The Black albums of the 70s were some of the most phenomenal productions of the time. From soul to R&B and funk, Black music has never failed to make us all feel upbeat, close, and free.
70s Black albums were enjoyed in all sorts of places, including skating rinks, awards ceremonies, and soul train lines, but the energy they sparked could be felt all over the world.
We know there are many great 70s Black albums, so we’ve looked for the best of the best and compiled them all together.
Here are the 15 most funky Black albums from the 70s.
British funk group Cymande released the self-titled album Cymande in 1972. Its lead single “The Message” reached No.48 on the Billboard Hot 100 singles chart.
Band members include Ray King handling the vocals and percussion, Peter Serreo on the tenor saxophone, and Michael “Bami” Rose on the alto saxophone. We hear other notable members throughout the album, including Sam Kelly on the drums and Steve Scipio on the bass.
And although the band wasn’t from the US, their influence here in the states was phenomenal.
The Jacksons were most famously known for giving Michael Jackson his start, but the group made several record-breaking albums, including Destiny.
Released in late December 1978, Destiny was the group’s 13th studio album, and it sold over 2 million copies in the US.
Another great fact about this album is that the band members themselves completely curated it. They would go on to report this album as the first one entirely at their creative control. This decision proved to be advantageous as it went on to sell 4 million copies worldwide.
City in the Sky (1974)
City in the Sky is the final album released by the American group Staple Singers. It was the last album the group produced for Stax Records, and they went out with a bang!
The album features 11 tracks, including popular songs like Something Ain’t Right and Who Made the Man.
The album was initially supposed to be a double album, so you could play the A-side and B-side and still vibe out to funky tunes all day.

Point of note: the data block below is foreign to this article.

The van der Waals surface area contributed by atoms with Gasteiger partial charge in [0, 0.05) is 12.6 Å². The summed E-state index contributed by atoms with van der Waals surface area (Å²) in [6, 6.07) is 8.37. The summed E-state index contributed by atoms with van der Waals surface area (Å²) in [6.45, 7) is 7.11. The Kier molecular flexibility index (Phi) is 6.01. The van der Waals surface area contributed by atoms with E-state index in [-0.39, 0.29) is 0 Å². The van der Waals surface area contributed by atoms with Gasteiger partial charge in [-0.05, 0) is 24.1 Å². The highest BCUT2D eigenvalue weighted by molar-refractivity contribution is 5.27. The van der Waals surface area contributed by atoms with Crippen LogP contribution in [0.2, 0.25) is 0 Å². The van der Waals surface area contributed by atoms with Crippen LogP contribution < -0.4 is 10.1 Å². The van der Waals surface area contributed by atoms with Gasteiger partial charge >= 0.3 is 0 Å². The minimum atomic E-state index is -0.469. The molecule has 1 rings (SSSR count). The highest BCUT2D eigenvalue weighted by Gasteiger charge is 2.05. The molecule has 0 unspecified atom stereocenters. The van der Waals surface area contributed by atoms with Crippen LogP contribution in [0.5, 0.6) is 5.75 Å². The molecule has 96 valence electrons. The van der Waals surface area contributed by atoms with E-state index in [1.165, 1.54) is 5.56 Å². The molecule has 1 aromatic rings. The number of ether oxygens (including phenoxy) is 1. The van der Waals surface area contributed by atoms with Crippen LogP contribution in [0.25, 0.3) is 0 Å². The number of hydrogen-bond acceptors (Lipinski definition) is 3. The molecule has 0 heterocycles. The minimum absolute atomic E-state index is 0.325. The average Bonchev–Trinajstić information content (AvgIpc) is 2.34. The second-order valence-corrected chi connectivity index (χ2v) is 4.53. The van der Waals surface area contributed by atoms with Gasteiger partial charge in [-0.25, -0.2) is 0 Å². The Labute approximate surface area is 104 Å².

War of the Gods (1973)
Soul singer Billy Paul recorded War of the Gods in 1973. The album was extremely popular at the time and peaked at number 12 on the hot billboard list. It even ranked high in the pop chart category. The album has a way of bringing funky beats and soulful lyrics into one complete story.
The album has a total of 6 songs, and each one seems to capture the spirit of the psychedelic soul very well.
The album was later remastered in 2012 with Big Break Records and now includes bonus tracks and new notes.
The Show Must Go On (1975)
Thirty years after he was born, Sam Dees wrote and produced The Show Must Go On, and listeners couldn’t get enough.
The album starts low and funky with the release of “Child of the Streets” and then continues the funky beats with more upbeat lyrics on “So Tied Up.”
Listeners of the time raved over The Show Must Go On, so much so that Sam Dees went on to write songs for Gladys Knight, Aretha Franklin, and Whitney Houston.
Car Wash (1976)
Rose Royce released Car Wash in 1976 to a starving audience craving funk.
Car Wash was Rose Royce’s debut album. This creative and soulful album inspired songs and movies well after, including a comedy film. The movie’s motto has the same vibe as the song: where everything is “always cool, and the boss doesn’t mind if you sometimes act a fool.” And act a fool they did.
The album was just what Rose Royce needed to go mainstream.
The Car Wash soundtrack eventually won a 1977 Grammy Award for Best Score Soundtrack Album.
Sweet Replies (1971)
Honey Cone’s soul group was formed in 1968 with lead singer Edna Wright and supporting vocalists Carolyn Willis and Shelley Clark. The band released the album Sweet Replies in 1971, their second studio album by Hot Wax Records.
The album wasn’t majorly successful during its initial release and surely didn’t have enough support to go commercial; however, two songs rose above the ashes and made their way to the hit list.
The first song is Want Ads, and the second is The Day I Found Myself, which ended up in the top 30 list in 1972.